New Zealand’s South Island has to be the most inspiring place I’ve ever seen. The sheer drama of the land alone is jaw dropping. Add in unpredictable weather, unique flora, and the bluest water you’ll ever see and the combination is other-worldly. My partner Julie and I had just 36 hours to pack in as much of it as we could by land, sea, and air, this is what I came back with.
Leaving Christchurch by car there’s not much to see initially. The first couple of hours are relatively mundane. We booked it for Mt. Cook and before long the subtle rise of the road gave way to dramatic views of a wall of snow-capped peaks in the distance.
"In an hour’s walk, we crossed rivers on suspension bridges, climbed up and over massive boulders, and took in distant waterfalls careening down the sheer rock walls"
As we approached the base of the mountains rolling foothills parted to reveal the most brilliantly blue lake. In the bright sun Lake Pukaki looked neon, and as we pulled out and walked down to the shores it became no less incredible.
Following the road further around the lake we wound our way into Hooker valley, the clearly carved out crevice that leads to Mt. Cook. Once on foot, New Zealand’s grandeur is that much more apparent. In an hour’s walk, we crossed rivers on suspension bridges, climbed up and over massive boulders, and took in distant waterfalls careening down the sheer rock walls surrounding us.
What was a clear, sunny day back at the head of Lake Pukaki had quickly turned into pouring rain in the valley. The clouds rolled in imperceptibly and soon the whole scene turned into a menacing—yet somehow still beautiful—grey backdrop. But the long days of the deep southern hemisphere had more in store, so we departed the valley for greener pastures (literally).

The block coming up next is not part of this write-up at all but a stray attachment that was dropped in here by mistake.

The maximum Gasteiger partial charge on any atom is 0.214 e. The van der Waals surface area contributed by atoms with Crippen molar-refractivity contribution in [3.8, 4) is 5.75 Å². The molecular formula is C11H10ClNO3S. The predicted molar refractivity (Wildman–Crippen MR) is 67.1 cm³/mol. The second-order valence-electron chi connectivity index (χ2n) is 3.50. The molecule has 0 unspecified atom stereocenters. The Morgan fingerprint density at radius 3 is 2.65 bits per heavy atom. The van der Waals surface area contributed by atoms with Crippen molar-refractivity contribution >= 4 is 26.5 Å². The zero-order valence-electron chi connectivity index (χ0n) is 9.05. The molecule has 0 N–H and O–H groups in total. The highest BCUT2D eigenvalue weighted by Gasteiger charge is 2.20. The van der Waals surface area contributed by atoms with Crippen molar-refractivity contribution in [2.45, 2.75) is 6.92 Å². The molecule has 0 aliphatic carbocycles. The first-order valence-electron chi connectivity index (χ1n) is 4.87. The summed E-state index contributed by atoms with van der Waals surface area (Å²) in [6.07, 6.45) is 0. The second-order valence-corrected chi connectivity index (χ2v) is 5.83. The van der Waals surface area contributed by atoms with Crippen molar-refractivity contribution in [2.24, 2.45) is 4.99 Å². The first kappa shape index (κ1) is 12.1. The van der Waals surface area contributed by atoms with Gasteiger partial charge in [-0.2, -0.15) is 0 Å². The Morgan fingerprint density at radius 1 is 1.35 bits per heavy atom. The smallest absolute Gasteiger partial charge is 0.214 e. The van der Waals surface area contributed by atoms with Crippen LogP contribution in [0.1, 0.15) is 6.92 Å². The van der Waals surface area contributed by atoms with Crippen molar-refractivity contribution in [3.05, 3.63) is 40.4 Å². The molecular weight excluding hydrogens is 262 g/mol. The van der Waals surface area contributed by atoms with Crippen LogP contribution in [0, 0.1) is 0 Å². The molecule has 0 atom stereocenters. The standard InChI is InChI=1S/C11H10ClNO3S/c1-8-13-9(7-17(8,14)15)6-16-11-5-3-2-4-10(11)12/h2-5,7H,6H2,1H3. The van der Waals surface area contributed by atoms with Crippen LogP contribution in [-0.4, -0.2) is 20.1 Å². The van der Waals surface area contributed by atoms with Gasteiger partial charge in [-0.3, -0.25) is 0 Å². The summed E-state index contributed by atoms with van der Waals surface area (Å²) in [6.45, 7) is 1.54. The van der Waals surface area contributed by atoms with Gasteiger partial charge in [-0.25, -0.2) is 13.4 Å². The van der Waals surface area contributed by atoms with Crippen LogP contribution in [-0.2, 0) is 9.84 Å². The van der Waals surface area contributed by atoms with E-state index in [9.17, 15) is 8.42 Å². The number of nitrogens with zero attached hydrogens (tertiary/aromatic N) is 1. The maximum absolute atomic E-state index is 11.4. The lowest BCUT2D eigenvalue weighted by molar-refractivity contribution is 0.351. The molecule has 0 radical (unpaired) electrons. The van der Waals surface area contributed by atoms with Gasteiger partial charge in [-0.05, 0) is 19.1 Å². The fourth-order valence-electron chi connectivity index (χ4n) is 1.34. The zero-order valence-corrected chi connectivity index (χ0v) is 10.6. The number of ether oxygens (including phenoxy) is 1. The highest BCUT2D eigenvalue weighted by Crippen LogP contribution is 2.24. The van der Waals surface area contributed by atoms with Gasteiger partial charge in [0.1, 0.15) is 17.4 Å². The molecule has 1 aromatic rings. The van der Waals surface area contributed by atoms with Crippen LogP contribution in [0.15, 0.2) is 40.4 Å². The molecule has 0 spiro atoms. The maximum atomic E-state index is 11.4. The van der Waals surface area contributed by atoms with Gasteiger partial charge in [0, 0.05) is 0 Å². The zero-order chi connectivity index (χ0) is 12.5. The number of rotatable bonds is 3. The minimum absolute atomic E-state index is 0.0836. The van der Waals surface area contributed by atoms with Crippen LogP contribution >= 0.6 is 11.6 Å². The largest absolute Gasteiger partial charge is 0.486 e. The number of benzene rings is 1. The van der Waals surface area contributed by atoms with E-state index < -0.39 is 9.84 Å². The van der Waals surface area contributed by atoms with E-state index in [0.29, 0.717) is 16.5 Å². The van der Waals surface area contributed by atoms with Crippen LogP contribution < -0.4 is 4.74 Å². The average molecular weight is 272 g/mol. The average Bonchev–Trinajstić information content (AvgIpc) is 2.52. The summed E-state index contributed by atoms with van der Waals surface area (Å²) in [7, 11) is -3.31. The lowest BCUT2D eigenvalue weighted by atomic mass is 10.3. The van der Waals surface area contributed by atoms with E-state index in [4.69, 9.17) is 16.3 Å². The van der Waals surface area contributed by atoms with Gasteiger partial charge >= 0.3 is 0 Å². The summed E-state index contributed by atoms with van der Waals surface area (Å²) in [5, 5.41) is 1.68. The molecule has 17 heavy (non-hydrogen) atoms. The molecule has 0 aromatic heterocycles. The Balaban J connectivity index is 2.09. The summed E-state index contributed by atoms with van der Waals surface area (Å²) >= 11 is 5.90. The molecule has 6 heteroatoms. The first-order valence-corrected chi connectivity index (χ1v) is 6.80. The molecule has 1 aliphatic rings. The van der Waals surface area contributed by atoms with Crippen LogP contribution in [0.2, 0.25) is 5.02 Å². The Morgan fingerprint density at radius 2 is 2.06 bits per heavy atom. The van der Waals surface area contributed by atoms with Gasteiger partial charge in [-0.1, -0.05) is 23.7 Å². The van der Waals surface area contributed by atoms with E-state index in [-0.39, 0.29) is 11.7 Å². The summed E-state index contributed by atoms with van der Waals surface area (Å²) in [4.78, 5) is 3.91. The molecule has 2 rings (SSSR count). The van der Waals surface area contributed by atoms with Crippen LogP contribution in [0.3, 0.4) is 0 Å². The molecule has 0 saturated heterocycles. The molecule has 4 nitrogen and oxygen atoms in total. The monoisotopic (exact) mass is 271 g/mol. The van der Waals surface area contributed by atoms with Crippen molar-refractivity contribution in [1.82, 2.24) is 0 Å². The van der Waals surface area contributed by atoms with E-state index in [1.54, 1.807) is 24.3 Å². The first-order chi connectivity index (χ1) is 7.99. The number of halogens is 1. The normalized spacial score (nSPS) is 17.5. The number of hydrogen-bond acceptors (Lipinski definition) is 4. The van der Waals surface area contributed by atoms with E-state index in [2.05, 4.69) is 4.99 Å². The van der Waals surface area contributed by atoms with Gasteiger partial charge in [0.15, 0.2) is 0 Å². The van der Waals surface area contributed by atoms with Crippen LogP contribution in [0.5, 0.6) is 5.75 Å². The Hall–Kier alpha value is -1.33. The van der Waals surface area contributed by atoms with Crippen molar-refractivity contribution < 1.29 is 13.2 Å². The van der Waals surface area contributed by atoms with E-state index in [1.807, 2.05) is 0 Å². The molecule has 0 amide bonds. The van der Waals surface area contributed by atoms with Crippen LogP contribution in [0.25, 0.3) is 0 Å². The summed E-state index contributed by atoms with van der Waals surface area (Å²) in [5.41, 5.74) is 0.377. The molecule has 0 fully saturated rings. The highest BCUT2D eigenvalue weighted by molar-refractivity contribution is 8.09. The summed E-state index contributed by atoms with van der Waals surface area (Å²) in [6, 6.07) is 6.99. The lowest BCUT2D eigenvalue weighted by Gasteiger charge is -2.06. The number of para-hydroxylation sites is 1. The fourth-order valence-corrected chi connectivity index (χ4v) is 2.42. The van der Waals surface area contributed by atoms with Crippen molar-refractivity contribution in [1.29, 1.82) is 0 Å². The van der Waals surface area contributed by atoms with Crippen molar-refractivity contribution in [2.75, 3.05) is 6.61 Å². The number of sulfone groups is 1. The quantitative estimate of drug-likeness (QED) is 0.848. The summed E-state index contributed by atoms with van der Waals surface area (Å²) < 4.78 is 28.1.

Once back on the road the sun broke through the clouds to bake the countryside in golden light for a slow-dropping sunset. Such seemingly perfect moments happen so often that one can't help but feel even more connected to the landscape, even if by sheer coincidence alone.
"I longed to explore the South Island’s alps, to get to know more of this unique country’s wild terrain."
The following morning showed us the South Island from above. We lucked out and managed to book a flight to Milford Sound on a rare clear day. The young pilot I sat alongside in the cockpit was ecstatic to be able to maneuver within arm’s reach of the Southern Alps. This seemed like it would be one of those “journey is the destination” type outings, but once Milford itself came into sight, it was clear the show had only just begun.
Then came the boat tour. While these boats that cruise the massive fjord aren’t really that adventurous, the sights made accessible by them more than make up for it. Sheer rock walls, staggering peaks, and massive waterfalls thundering down in 360 degrees provide more visual stimulation than I could take in one afternoon.
Even with memories of Milford Sound from above still fresh in mind, I longed to explore the South Island’s alps, to get to know more of this unique country’s wild terrain. Sadly that trip would have to wait for another time. Thirty six hours is hardly enough to scratch the surface.